Feldberg E, Porto JIR and Bertollo LAC (2003) Chromosomal changes and adaptation of cichlid fishes during evolution. In: Val AL and Kapoor BG (eds) Fish Adaptation. Science Publishers, New Hampshire, pp 285-308.         [ Links ]

Ford C and Hamerton J (1956) A colchicines hypotonic citrate squash sequence for mammalian chromosomes. Stain Technol 31:247-251.         [ Links ]

Galewski T, Mauffrey J, Leite YLR, Patton JL and Douzery EJP (2005) Ecomorphological diversification among South American spiny rats (Rodentia, Echimyidae): A phylogenetic and chrornological approach. Mol Phylogenet Evol 34:601-615.         [ Links ]

Garagna S, Pérez-Zapata A, Zuccotti M, Mascheretti S, Marziliano N, Redi CA, Aguilera M and Capanna E (1997) Genome composition in Venezuelan spiny-rats of the genus Proechimys (Rodentia,Echimyidae). I. Genome size, Cheterochromatin and repetitive DNAs in situ hybridization patterns. Cytogenet Cell Res 78:36-43.         [ Links ]

Gardner AL and Patton JL (1976) Karyotypic variation in Oryzomine rodents (Cricetidae) with comments on chromosomal evolution in the Neotropical cricetinae complex. Occ Pap Mus Zool Univ Mich 49:1-48.         [ Links ]

Gardner AL and Emmons LH (1984) Species group in Proechimys (Rodentia, Echimyidae) as indicated by karyology and bullar morphology. J Mammal 65:10-25.         [ Links ]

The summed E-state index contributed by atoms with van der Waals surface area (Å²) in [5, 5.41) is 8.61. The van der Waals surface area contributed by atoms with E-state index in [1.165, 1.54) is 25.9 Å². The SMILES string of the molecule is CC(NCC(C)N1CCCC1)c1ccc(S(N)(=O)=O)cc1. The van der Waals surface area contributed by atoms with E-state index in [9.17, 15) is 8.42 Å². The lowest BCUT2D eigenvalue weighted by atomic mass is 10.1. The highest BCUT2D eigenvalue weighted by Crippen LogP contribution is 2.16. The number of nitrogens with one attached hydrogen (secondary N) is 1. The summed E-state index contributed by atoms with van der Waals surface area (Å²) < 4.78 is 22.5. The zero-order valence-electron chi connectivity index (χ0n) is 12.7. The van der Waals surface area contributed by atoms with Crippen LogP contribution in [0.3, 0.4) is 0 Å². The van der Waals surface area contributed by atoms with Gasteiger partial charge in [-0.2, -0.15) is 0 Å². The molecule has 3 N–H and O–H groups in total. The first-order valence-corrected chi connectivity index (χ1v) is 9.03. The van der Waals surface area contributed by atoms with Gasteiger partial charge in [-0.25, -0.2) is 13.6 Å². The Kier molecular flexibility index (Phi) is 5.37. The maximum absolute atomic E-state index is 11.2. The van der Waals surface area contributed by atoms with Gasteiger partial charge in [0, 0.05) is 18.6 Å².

George W and Weir BJ (1973) A note on the karyotype of Proechimys guairae (Rodentia, Hystricomorpha). Mammalia 37:330-332.         [ Links ]

Gross MC, Schneider CH, Valente GT, Martins C and Feldberg E (2010) Variability of 18S rDNA locus among Symphysodon fishes: Chromosomal rearrangements. J Fish Biol 76:1117-1127.         [ Links ]

Howell WM and Black DA (1980) Controlled silver-staining of nucleolus organizer region with a protective colloidal developer: A 1-step method. Experientia 36:1014-1015.         [ Links ]

Ijdo JW, Wells RA, Baldini A and Reeders ST (1991) Improved telomere detection using a telomere repeat probe (TTAGGG)n generated by PCR. Nucleic Acids Res 17:4780.         [ Links ]

Lara MC, Patton JL and da Silva MNF (1996) The simultaneous diversification of South American Echimyid rodents (Hystricognathi) based on complete cytochrome b sequences. Mol Phylogenet Evol 5:403-413.         [ Links ]

Leite YLR and Patton JL (2002) Evolution of South American spiny rats (Rodentia, Echimyidae): The star-phylogeny hypotesis revisited. Mol Phylogenet Evol 25:455-464.         [ Links ]

Levan A, Fredga K and Sandberg AA (1964) Nomenclature for centromeric position on chromosomes. Hereditas 52:201-220.         [ Links ]

Machado T, Silva MJJ, Leal-Mesquita ER, Carmignotto AP and Yonenaga-Yassuda Y (2005) Nine karyomorphs for spiny rats of the genus Proechimys (Echimyidae, Rodentia) from North and Central Brazil. Genet Mol Biol 28:682-692.         [ Links ]

Maia V and Langguth A (1993) Constitutive heterochromatin polymorphism and NORs in Proechimys cuvieri Petter, 1978. Rev Bras Genet 16:145-154.         [ Links ]

Malcolm JR (1994) Edge effects in central Amazonian forest fragments. Ecology 75:2438-2445.         [ Links ]

Malcolm JR, Patton JL and da Silva MNF (2005) Small mammal communities in upland and floodplain forests along an Amazonian white water river. In: Lacey EI and Myers P (eds) Mammalian Diversification: From Chromosomes to Phylogeography (A Celebration of the Career of James L. Patton). UC Publications in Zoology Paper, Berkley, 133 pp.         [ Links ]